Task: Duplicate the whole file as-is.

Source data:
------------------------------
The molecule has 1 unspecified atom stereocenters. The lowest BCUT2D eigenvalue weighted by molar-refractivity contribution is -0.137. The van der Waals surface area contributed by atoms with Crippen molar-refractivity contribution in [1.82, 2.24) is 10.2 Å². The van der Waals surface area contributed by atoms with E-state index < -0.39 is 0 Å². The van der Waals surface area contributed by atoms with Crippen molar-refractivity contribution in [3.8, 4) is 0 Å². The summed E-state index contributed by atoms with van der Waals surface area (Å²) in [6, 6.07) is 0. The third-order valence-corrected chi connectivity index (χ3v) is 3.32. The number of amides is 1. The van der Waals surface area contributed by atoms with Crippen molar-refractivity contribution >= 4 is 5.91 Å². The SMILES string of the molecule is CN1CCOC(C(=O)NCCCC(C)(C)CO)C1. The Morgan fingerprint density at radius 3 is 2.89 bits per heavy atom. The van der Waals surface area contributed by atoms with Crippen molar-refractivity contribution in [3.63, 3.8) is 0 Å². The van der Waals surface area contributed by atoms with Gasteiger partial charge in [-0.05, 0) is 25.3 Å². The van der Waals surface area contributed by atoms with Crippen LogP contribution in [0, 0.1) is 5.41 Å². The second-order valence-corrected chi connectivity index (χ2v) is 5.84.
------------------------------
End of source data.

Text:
The molecule has 1 unspecified atom stereocenters. The lowest BCUT2D eigenvalue weighted by molar-refractivity contribution is -0.137. The van der Waals surface area contributed by atoms with Crippen molar-refractivity contribution in [1.82, 2.24) is 10.2 Å². The van der Waals surface area contributed by atoms with E-state index < -0.39 is 0 Å². The van der Waals surface area contributed by atoms with Crippen molar-refractivity contribution in [3.8, 4) is 0 Å². The summed E-state index contributed by atoms with van der Waals surface area (Å²) in [6, 6.07) is 0. The third-order valence-corrected chi connectivity index (χ3v) is 3.32. The number of amides is 1. The van der Waals surface area contributed by atoms with Crippen molar-refractivity contribution >= 4 is 5.91 Å². The SMILES string of the molecule is CN1CCOC(C(=O)NCCCC(C)(C)CO)C1. The Morgan fingerprint density at radius 3 is 2.89 bits per heavy atom. The van der Waals surface area contributed by atoms with Crippen molar-refractivity contribution in [3.63, 3.8) is 0 Å². The van der Waals surface area contributed by atoms with Gasteiger partial charge in [-0.05, 0) is 25.3 Å². The van der Waals surface area contributed by atoms with Crippen LogP contribution in [0, 0.1) is 5.41 Å². The second-order valence-corrected chi connectivity index (χ2v) is 5.84.